Into this brittle and broken situation come two immense forces: Sally Adair, the daughter of a famous painter, who is as innocent and whole and transparent as anyone can well be, and is clearly made to be David’s wife; and a marvellous old pilgrim’s inn on the river, which welcomes Nadine and George and the children with open arms and shows them that goodwill and generosity can triumph if we are willing to exercise the necessary discipline. Rue — the herb of grace — is an astringent herb, the grace of single-mindedness, and it is this grace that Nadine and David need: the willingness to let go their dual allegiance so that they can give themselves wholly to the families and lovers who need them.

The Heart of the Family, published in 1953, moves the Eliot family farther forward in time. David and Sally are married, with two children, and living at Damerosehay (Lucilla has moved to nearby Lavender Cottage.) David, a famous actor, has brought a stranger into the family circle: Sebastian, nominally his secretary, but actually a man wracked with physical and spiritual pain and close to death. Neither David nor Sebastian seem to understand the bonds that link them — Sebastian dislikes David intensely, and David believes he’s worthy of the dislike — but they do seem to be bound together until they work out their emotional ties.

This book is more difficult and less active than the previous two. There are a good many set pieces, where characters move slowly into place in order to have long philosophical or metaphysical conversations. Two of the main characters (Lucilla and Sebastian) are very close to death, and are pondering this transition; several others (Ben, David, and Sally) are undergoing major life changes and upheavals in the way they understand the world. Still others (the small children) have only recently arrived in the world, and have insights to offer on that account. This book has to do with war, and the despair of war, and the legacy war leaves to our children, not only in the world, but in their very bodies and souls. It’s painful to read in places. Still, Elizabeth Goudge infuses all of her work with the deeply-held belief that pain, rightly offered, can be prayer; that good will always triumph when the chaff is cleared away. She never denies the reality of suffering. Instead, she shows the purpose of it.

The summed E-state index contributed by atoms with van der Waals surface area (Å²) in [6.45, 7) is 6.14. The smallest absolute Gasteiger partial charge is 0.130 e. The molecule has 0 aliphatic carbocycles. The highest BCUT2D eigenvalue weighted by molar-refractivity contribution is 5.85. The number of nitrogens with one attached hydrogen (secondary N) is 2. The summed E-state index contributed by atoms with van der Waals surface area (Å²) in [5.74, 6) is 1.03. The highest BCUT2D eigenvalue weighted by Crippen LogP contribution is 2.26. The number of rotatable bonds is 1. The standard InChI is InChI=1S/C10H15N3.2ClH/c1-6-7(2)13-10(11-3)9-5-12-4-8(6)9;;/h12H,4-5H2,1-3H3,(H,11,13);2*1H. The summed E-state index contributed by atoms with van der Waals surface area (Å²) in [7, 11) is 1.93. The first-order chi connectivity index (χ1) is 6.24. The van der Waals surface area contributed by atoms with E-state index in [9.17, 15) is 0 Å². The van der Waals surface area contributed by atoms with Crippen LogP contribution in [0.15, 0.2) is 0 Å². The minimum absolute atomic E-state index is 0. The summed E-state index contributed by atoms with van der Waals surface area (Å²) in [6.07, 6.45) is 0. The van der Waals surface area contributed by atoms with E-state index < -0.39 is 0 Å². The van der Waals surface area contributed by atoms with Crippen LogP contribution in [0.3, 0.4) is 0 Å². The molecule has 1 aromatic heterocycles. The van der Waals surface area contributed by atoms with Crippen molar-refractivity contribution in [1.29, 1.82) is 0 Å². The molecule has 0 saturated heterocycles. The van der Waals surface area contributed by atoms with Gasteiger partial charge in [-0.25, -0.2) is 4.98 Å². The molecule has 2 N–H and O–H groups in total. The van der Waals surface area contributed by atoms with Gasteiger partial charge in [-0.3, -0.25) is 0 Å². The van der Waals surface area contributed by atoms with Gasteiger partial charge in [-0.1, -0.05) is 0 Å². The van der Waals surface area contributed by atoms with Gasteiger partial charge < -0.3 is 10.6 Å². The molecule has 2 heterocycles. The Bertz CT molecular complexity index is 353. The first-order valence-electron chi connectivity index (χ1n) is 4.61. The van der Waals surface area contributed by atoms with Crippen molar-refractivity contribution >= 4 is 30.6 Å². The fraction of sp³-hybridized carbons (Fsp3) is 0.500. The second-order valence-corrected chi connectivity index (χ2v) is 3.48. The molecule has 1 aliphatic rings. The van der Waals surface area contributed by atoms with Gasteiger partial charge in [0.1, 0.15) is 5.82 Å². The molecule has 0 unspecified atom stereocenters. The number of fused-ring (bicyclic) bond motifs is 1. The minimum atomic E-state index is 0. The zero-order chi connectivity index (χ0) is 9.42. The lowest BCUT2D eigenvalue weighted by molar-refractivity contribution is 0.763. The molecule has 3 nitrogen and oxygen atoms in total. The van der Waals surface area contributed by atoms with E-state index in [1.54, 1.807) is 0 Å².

These three novels are some of my favorites. They are absolutely wonderful — heartwarming in the very best way possible, the way that affirms life and love. I’ve read them over and over again, for their beauty, their tenderness, their humor, for the strength and compassion that flows through them, and perhaps most of all for their portrayal of goodness. It can be difficult to give a portrait of a really good person without becoming sentimental and oversimplifying matters. Goudge does this brilliantly. In this review, I haven’t even mentioned my favorite character in the books, Hilary, a priest, one of Lucilla’s children. In him, I recognize real, solid, tested goodness. It’s not an easy task for a novelist. I recommend these novels very highly, and I hope you will all fall in love with Elizabeth Goudge.

The Little White Horse, (1946) won a Carnegie medal. The characters, include Zachariah, a cat with magic powers, such as writing messages in the hearth ashes.